In our document, we clearly state the structural overlap (57%) between our prediction database and the NMRShiftDB. This number is not provided by Modgraph. This number is extremely important to know, is it not? They mention “somewhat higher structural overlap” but what is it?

They base their final results on the following:

“In order to compensate for this, we have recalculated our overall average deviation of 1.40 ppm using the lower structural overlap as detected by ACD. The value of 1.40 ppm corresponds
to 92,927 known carbon environments and 121,209 unknown carbon environments – without this compensation our overall average deviation would be slightly better, but a comparison with ACD’s results would be impossible.”

I do not believe that this is a very scientific way to produce these results. It is certainly not a valid practice to compare directly with the results produced by ACD/CNMR Predictor. Which compounds (or chemical shifts) did they remove for their analysis?

For example, if they have 80% overlap between their database and the NMRShiftDB, which chemical shifts do they remove from their analysis to get to an overlap of 57%? (as they have to produce their final deviation of 1.40 ppm).

Why not state what the overlap with NMRShiftDB is, and then perform a validation on completely novel chemical shifts like we have done? Transparency and valid science was our priority during the creation of the validation document. As a result we stated the database overlap up front, and conducted two separate studies to inform the public of our performance under both circumstances.

So before we can make a final decision on performance, I think Modgraph needs to make very clear the following:

  1. What is the overlap between NMRShiftDB and Modgraph’s NMR prediction databases? Further, with several different database sources how much duplication of data exists across the databases and within the entire package?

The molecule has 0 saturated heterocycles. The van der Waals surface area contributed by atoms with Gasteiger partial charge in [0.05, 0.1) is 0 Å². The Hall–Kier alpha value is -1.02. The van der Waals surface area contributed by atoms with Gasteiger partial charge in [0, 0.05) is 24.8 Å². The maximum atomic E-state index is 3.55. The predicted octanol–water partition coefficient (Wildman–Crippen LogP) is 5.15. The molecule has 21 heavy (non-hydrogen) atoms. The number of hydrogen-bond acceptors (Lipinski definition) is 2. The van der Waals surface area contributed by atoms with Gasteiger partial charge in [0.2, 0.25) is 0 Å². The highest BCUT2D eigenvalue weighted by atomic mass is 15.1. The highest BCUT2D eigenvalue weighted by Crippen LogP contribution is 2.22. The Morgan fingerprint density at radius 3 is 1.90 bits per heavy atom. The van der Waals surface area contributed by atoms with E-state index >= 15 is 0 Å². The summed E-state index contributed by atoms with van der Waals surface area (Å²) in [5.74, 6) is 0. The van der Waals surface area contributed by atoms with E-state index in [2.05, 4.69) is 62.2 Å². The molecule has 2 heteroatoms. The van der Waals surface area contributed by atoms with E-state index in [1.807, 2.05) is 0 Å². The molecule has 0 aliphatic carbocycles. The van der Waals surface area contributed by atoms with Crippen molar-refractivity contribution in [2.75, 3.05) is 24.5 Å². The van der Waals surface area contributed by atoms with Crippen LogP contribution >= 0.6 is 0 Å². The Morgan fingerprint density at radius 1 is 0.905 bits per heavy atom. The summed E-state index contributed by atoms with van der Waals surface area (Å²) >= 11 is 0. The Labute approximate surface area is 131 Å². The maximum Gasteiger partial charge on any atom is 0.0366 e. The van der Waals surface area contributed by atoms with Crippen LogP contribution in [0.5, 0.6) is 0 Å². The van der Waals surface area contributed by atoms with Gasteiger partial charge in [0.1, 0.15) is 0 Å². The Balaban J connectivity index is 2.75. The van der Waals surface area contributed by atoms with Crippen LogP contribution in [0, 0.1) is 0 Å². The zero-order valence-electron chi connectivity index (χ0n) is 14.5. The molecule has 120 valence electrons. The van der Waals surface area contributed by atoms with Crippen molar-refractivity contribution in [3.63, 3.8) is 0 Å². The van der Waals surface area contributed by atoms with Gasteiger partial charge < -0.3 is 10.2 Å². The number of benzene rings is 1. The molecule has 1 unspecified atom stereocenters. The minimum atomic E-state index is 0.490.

2. Once that overlap is removed from the dataset, what is the final deviation produced by NMRPredict?

I think this information needs to be made very clear from Modgraph before they can claim to be, “the most accurate carbon 13 NMR predictor in an independent evaluation?

We worked very hard to create a best practice for the validation of prediction accuracy on an independent data set. It is disappointing to see that the example was not followed in an attempt here by Modgraph to compare to our results.  Perhaps there is a better way. We are open for suggestions.

I hope that we are able to compare the performance in a truly fair and reliable way as to provide the public with the correct information!  

Finally, Jeff Seymour, Marketing Manager for Modgraph Consultants, Ltd. has issued a comment on my blog here:

I want to highlight one comment specifically:

The average deviation in NMRPredict was 1.40 ppm compared to an average deviation of 1.59 ppm in ACD/CNMR Predictor version 10.5, already compensating for your somewhat smaller structural overlap.

Again, I ask…what is the structural overlap and once you compensate for that and remove it from the test set, what is your average deviation?

These numbers have NOT been published, and therefore this statement is dubious for the time being.

More information from Robien’s finding can be found via the link below:

Modgraph’s announcement is here:

EDIT: This conversation has continued in the following entries (in order):